BG mom's experiment yields 'peachy' keen breakfast strata PDF   E-mail
Written by By KAREN NADLER COTA Sentinel Lifestyles Editor   
Thursday, 16 April 2009

Once as a child of perhaps 7, and fancying myself a creative cook, I took a bowl of cooked peas and mixed in a heaping half cup of mustard, stirring vigorously.
My reasoning was that since I loved peas and I loved mustard, separately, together they must be dynamite!
One taste, sadly, cured me of my delusion.
But I suspect that Gina O'Hare's childhood cooking experiments fared much better because as an adult she seldom relies on cookbooks and delights in experimenting.
"I have always liked to cook - and adapt - sometimes to my family's chagrin!" O'Hare admits with a big smile.
She says her creative streak is honestly acquired.
"My dad was in the service, so we lived all over - Germany, Japan, etcetera. And my mom and dad both liked to try new things," inspired by the exotic cuisine surrounding them at any given posting.
"My husband will say I converted him from a meat and potatoes man," although, she hastens to add, "he still likes meat and potatoes too."
Today's Cook's Corner recipe is one that I suspect many readers will want to try the next time they have weekend house guests, or just want to pamper their loved ones a bit.
It is O'Hare's original French toast brunch squares, which she variously describes as a French toast strata, or egg dish.
"The recipe kind of started as a recipe in the family cookbook," an offering from one of her aunts.
But O'Hare transformed it into something almost entirely new.
"I changed it to Hawaiian bread, instead of white bread, and added the cream cheese and peaches. And she didn't put syrup in her egg mixture and I do."

The result is a perfectly balanced mixture of flavors. It's not too eggy, not overly rich, yet the cream cheese-peach combination is inspired.
The recipe, as listed on this page, calls for canned peaches since it's April and not late August. And the texture of canned works fine. But don't feel the need to adhere to it.
"I've made it with fresh peaches, mandarin oranges, or whatever's in season. Sometimes berries. Whatever strikes my fancy."
The secret ingredients, which add the perfect finishing touch, are her three-spice combination of nutmeg, cloves and allspice. O'Hare calls these optional, but after having tasted a sample, I would not alter the recipe one iota. Include all three.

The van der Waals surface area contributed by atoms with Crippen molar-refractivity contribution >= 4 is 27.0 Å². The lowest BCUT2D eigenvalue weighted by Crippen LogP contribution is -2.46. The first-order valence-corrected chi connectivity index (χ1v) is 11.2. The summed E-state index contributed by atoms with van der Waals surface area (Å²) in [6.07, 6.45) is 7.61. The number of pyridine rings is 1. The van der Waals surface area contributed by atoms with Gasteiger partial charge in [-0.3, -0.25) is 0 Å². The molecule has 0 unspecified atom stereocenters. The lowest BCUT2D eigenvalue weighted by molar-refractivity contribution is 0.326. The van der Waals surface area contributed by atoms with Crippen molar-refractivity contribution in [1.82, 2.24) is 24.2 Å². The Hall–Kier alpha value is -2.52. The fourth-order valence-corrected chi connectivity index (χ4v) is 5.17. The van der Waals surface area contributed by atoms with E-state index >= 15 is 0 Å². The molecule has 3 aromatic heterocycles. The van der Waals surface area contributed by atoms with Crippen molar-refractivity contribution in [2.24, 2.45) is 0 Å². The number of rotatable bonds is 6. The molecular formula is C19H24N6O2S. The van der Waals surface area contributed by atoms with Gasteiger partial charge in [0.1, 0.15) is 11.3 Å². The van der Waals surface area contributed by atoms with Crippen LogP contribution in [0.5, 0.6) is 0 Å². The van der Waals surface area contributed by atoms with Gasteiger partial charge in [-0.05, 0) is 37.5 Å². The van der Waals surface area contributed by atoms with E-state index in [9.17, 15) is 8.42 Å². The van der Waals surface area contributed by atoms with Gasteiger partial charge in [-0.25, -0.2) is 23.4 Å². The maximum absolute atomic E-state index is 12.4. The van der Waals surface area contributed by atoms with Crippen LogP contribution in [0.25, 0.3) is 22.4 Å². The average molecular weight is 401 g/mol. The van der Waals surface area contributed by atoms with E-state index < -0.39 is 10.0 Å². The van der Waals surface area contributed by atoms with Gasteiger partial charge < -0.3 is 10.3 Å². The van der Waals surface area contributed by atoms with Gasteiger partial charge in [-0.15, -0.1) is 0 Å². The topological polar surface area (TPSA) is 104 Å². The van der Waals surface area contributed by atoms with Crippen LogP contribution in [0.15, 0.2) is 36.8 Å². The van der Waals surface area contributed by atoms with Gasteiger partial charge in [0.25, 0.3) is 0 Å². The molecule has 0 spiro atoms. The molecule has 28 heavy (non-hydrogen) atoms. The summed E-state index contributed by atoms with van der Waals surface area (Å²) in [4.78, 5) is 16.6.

O'Hare, a Bowling Green mom of daughters 11 and 9, who works in the dental office of Dr. Todd Stoner, is another of these busy women who still manage to pack a few more activities in. There are her two bunco groups and a slew of activities at her church, Dayspring, including involvement in the seasonal dramatic performances and chauffeuring her offspring to rehearsals for the recent Easter drama.
"Typically, I make it (the strata) the night before. Then you can throw it in the oven in the morning. 'Cause usually, I make it with family around and don't want to be scurrying around when all the visitors are on hand."
Preparation time is 20 to 25 minutes, she estimated.
But the batch she made for the Cook's Corner photographer "I made at 6:30 this morning" before rushing off to work.
Besides extended family she's prepared the French toast brunch squares for co-workers and for folks at church.
"Quite often, if I'm asked to make something for a breakfast at church, I'll make this. Sometimes in a larger amount, too."
O'Hare loves kitchen whimsy.
"My dad was one of nine children and my grandmother, a wonderful cook, was German. With 49 grandchildren, somebody would always ask her 'What are you making?'" when they encountered her at the stove.
"Frostarches" was inevitably the reply.
"It meant 'whatever!'" O'Hare translates. And the same reply was offered, breakfast, lunch or dinner, as the busy matriarch's stock response.
"It was passed on to my husband and his siblings," and now O'Hare even hears her own daughters talking about "frostarches."
It's clearly become a family tradition, just like the French toast squares.

French toast brunch squares
1 16-oz. loaf Hawaiian Sweet Bread
6  eggs - large
2 cup milk
½ cup maple syrup
2 teas. vanilla
1 ½ teas. cinnamon
¼ teas. each nutmeg, cloves, allspice (optional)
1 can peaches, drained
4 oz. cream cheese block  - cut into small pieces

Slice Hawaiian Bread into 1 ½ inch squares and layer in greased 9-by-13 baking dish.
In medium bowl beat eggs slightly; add milk, syrup, vanilla and spices. Mix well and set aside.
Cut drained peaches into smaller pieces and layer on top of bread. Cut cream cheese into small pieces and layer over bread/peaches. Pour egg mixture evenly over bread.
Cover with foil and refrigerate overnight.
Bake uncovered @ 325 degrees for 1 hour, or until golden brown. Slice into squares and serve with syrup.
Serves 8.

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Last Updated ( Friday, 08 May 2009 )
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